Ukemi can be explained many ways. One way is to break it down in terms of its physical and non-physical aspects: The physical aspects; the attack, the movement, the fall. The non-physical; the intention, the commitment and the mindset. Good ukemi contains both aspects.
In order to improve our ukemi, it’s important to have a reasonable understanding of what it actually is to be uke. Many have written about this and I won’t go into it too much here, suffice to say that it isn’t just about doing nice rolls or trying to hit someone.
As uke, we provide energy for nage to deal with in the form of an attack. As nage deals with this in form of a technique, we protect ourselves by moving with nage and by going into a fall. The important point is that the fall is the result of our attack, not the reason for it.
So it follows that if we are uncertain in our ability to fall, we are less able to dedicate ourselves to an attack. Hence we need to work on our rolling. The trap here is that we become focused on rolling (the physical aspect) and forget about committing to the attack (the non-physical aspect). Of course, at the other extreme, attacking with great force without being able to protect yourself by falling, is equally unhelpful.
The following are some ideas for improving our falls, as this comes first in the process of improving ukemi.
Roll like you are a beginner
To really become comfortable taking falls, we need to have good body awareness and control. Reverting to very basic rolling practices and warm-ups is a good place to start. These practices inform our body of what we want it to do and the more we can become sensitive to this the better. Learn intimately how to lower your hips to the ground without hurting them or hitting your head. Rolling around like a child playing goes a long way to developing higher level ukemi.
It is generally easier to roll with pace or momentum. Rolling slowly develops fine control over more parts of the movement, filling in the gaps we are unaware of when we roll at speed.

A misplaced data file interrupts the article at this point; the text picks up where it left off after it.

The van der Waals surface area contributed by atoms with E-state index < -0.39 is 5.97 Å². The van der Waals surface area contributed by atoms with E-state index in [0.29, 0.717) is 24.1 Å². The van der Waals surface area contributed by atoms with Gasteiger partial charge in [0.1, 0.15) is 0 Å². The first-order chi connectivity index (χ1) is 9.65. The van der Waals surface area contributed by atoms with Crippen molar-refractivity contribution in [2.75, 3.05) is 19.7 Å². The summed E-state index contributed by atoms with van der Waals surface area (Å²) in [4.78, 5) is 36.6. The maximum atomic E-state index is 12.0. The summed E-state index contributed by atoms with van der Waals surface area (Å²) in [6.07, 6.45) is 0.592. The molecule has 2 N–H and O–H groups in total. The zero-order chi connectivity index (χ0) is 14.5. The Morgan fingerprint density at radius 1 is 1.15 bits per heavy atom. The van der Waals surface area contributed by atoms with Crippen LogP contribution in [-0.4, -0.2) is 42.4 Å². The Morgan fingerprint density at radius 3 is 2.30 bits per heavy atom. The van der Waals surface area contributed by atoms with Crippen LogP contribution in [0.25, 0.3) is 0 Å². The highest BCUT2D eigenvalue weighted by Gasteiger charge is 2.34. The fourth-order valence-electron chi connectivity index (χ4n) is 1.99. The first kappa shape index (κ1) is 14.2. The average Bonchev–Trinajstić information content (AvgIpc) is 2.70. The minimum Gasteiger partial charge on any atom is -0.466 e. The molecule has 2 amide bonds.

Learn to roll multi directions from one position
As ukes, we want to be able to flow in the direction nage is leading. This is part of aiki. With practice we can learn to roll in any given direction without having to turn around or change the direction of our hips too much. As well as learning a freedom of movement outside the normal form, this gives us the ability to protect ourselves from nage’s throw without stopping and turning.
Learn to roll without arms
This is a good skill to have to reduce fear when the roll doesn’t go as we expected. Sometimes nage will hold on to our leading hand unexpectedly and if we rely on this arm for our rolls, we tense up and/or are unable to fall safely. A break-fall is often needed if this hand is not freed, therefore being able to roll without hand and arm support is an important progression for learning these falls.
Practice higher level falls the way a beginner learns a simple roll
For an absolute beginner, a simple roll is high level falling. When we begin, nage needs to allow us room to disconnect and execute a roll at our own pace. The same applies to learning higher level falls. When we begin learning a new fall, we are a beginner again and the same process applies.
Once we have learned the basic movement we can then practice taking the falls from technique. When this is comfortable, it’s important to then practice taking the falls from more committed, free form practice so we learn how to integrate it into our ukemi. Of course, at first this will be at the expense of committing less to the attack and attacking with the mindset of practicing a particular fall but this is just the process of learning. We are beginners again, after all.
To learn how to break-fall, we need to know how to break-fall your uke safely
Logically, if we want to learn to break-fall safely, nage needs to know how to throw us correctly. A safe throw for rolling is different to a safe throw for break-falling. Part of the learning curve is dealing with the fear that we will damage the arm or wrist that has been locked for the throw. Therefore, as nage, learning the correct angles needed to lead uke into a high fall, whilst still supporting their weight and joints, is essential to giving uke a safe and comfortable environment to work on their falls..
Know your limits and push yourself
For improvement to take place, stress and comfort need to be balanced. We don’t learn well when we are stressed and fearful. However, growth exists outside of our comfort zone and the further out we are willing to go, the faster we will grow.
If we want to improve our ukemi, we need to be constantly extending our practice to include scary and difficult things because when it stops being difficult, we are improving only slowly - or not at all. We should be as wary of dangerous practice as we should of contentment. Remember, our aim here is not to be very good but to improve.
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